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Beer - Variations On The Lights

Updated on October 28, 2009

All of the brewing parameters depend on how you define light beer. As already stated, Americans define it as a beer lower in calories than the standard beers. However, in most other top beer producing countries, light beer refers to beer with less alcohol than regular beers. This actually makes more sense in light of the fact that most of the calories actually result from alcohol. If you focus on lowering the alcohol level, you will also see a concomitant reduction in calories, even if you do retain the unfermentable carbohydrates. However, if your goal is to reduce calories while maintaining nearly the same alcohol level, you really have no choice but to limit the amount of dextrin which carry through to the final product.

Several beer styles offer possibilities for those who want to brew a low alcohol light beer with all the flavor, color, and body of real beer. They include the English mild and ordinary bitter, Scottish light ale, Irish dry stout, German Berliner weisse, and American wheat. You can even brew a lower alcohol but more flavorful version of American lager. These styles typically start at a lower gravity and therefore, have less alcohol. However, brewers of these styles don't sacrifice flavor and character.

According to beer experts, mild is a beer designed to be consumed in quantity. Thus, it is often referred to as a session beer. However, mild is consumed more as a restorative than a refresher. With an original gravity of 1.030 to 1.036 and at between 2.5 and 3.6% alcohol by volume, the mild is certainly low in alcohol. This, together with the fact that it is also light bodied, made it a popular lunch drink, especially with the working class. The name "mild" refers to the hop character, which is very light. But, unlike mainstream light beer, mild is not light in flavor. It can be a bit on the sweet side, as there is less hop character to balance the malt character.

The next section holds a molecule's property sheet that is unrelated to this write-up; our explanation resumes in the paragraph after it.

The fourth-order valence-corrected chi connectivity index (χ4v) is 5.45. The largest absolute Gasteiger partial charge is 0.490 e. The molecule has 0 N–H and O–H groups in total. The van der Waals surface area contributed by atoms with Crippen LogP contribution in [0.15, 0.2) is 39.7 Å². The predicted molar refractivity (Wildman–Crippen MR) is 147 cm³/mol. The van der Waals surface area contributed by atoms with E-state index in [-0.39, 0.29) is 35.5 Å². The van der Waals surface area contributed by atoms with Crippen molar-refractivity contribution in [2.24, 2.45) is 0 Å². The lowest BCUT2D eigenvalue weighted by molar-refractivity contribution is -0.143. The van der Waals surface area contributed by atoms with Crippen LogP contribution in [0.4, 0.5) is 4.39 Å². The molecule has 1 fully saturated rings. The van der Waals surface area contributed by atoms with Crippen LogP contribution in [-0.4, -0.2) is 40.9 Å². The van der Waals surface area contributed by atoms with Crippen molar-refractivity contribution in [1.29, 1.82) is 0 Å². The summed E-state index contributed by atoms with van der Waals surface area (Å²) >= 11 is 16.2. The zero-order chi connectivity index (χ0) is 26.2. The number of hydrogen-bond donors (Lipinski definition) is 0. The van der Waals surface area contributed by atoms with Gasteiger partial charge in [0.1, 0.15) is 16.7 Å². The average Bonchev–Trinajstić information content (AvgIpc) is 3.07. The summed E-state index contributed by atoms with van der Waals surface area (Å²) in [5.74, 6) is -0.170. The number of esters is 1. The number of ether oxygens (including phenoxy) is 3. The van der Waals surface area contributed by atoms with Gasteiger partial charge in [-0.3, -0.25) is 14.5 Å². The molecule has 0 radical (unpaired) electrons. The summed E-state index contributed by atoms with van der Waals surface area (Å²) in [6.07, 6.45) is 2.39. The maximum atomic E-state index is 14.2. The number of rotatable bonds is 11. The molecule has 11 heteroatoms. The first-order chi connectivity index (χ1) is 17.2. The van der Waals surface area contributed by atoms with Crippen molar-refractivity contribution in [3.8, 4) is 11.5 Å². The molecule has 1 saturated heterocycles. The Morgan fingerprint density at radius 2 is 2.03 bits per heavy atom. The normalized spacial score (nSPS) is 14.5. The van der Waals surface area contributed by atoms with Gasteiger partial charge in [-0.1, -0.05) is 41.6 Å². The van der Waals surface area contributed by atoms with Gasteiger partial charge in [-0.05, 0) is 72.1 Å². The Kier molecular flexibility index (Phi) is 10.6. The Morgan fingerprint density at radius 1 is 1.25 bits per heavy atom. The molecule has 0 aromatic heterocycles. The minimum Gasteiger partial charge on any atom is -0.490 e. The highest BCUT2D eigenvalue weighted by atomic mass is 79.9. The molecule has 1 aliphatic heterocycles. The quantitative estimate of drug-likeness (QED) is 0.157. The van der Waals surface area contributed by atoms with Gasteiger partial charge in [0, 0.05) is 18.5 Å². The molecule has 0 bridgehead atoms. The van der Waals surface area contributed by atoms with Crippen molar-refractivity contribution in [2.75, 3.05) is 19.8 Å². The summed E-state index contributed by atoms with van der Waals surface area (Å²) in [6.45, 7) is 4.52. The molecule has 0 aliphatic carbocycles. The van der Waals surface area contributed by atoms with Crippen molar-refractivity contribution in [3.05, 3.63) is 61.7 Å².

In contrast, the more highly hopped ordinary bitter is drier and crisper tasting. However, in many ways it is similar to mild. It is also fairly low in gravity (1.030-1.038) and alcohol (3- 3.8% by volume) and is also a popular session beer. It is light to medium-bodied and can range in color from pale to medium brown. Ordinary bitter is the lightest form of bitter. Beers carrying the designation "special bitter" and "extra special bitter (ESB)" are stronger and heavier.

The Scottish light ale, often referred to with the designation "60/-" meaning 60 shilling, is another good possibility for those seeking lower alcohol brews with flavor. This style is low to medium in body and amber to dark brown in color. As with the English mild, Scottish light ales are hopped lightly and the flavor is dominated by malt character. Brewed from original gravities between 1.030 and 1.034, 60 shilling ales range from 2.5 to 3.3% alcohol by volume.

Though typically not thought of as a "light style" due to its dark color and robust flavor, dry stout is actually rather low in alcohol when compared to many other styles. Although it is probably higher in calories than the aforementioned styles, its caloric content is in line with mainstream American lagers. For a light bodied dry stout, one could begin with gravity at the lower end of the typical range (1.035 to 1.050) and use one of the more attenuative British ale yeast strains (75 to 77%). Dry stouts generally have an alcohol content of 3.2 to 5.5% by volume. To keep the alcohol near the low end of this range, you will have to start with a low gravity and/or finish with a high gravity.

Continued In: Beer - The Light Refreshment Quotient

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